* So the Destroyer here is a huge legend in wrestling, and popularized the masked wrestler in the West and in Japan, where he wrestled Rikidozan in 1963 (watched by 70 million people!) and became an icon, being respected well into the ’90s. Victor the Bear has an interesting story of his own, and was adopted as a youth in Ontario during the 1970s and trained to wrestle. Curiously, Victor has a moon-shaped mark on his chest- something usually only found on bears native to Asia (Sun, Sloth & Asiatic Black Bears). However, those species are notoriously aggressive owing to being sympatric with tigers and other large predators, and so would make poor wrestling bears, as everyone knows. The psychology here will be interesting, as the Destroyer has an experience edge, technical wrestling expertise, and has wrestled all over the world, so is quite versatile. Victor’s key advantage is that he is a bear.
They start with a collar-and-elbow tie-up, and Victor offers a clean break, but soon goes for the mask. The Destroyer argues with the ref over this obvious violation, and tries a double-leg, but Victor just stuffs him and does a rear mount. Destroyer fights his way free, but after a struggle, ends up in a bear hug (well you had to see that one coming), but Victor makes a rookie mistake and lets go too soon, taking Destroyer down and fails to get a pin- good psychology, there. Destroyer hits a forearm and Victor’s manager leaps into the ring and attacks him from behind, causing a DQ (2:41). Victor doesn’t really sell the DQ finish at all, instead drinking a Coke in the ring.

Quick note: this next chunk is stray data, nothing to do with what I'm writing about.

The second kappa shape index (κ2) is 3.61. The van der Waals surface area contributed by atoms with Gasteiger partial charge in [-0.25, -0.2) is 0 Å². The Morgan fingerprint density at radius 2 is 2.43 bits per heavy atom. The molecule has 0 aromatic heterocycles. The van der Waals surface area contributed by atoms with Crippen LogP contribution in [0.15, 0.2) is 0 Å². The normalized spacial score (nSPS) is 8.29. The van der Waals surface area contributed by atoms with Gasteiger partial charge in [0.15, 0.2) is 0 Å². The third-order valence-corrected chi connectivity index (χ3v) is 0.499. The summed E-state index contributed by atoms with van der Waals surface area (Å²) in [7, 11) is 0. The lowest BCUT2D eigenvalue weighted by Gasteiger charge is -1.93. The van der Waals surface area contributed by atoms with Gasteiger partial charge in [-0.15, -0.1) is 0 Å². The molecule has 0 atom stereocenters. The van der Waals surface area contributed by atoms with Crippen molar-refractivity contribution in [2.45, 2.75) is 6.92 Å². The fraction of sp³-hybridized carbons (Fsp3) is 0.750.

Interesting match- Victor has a great look, but is a pretty selfish worker- he doesn’t go up for anything and doesn’t sell very much. Not hard to see why nobody put the belt on him. He had no follow-through with his submissions, either, and the Fuck Finish just wrecked any chance of what could have been a good Big vs. Little match.
Rating: DUD (too short to be anything; Victor needs more seasoning)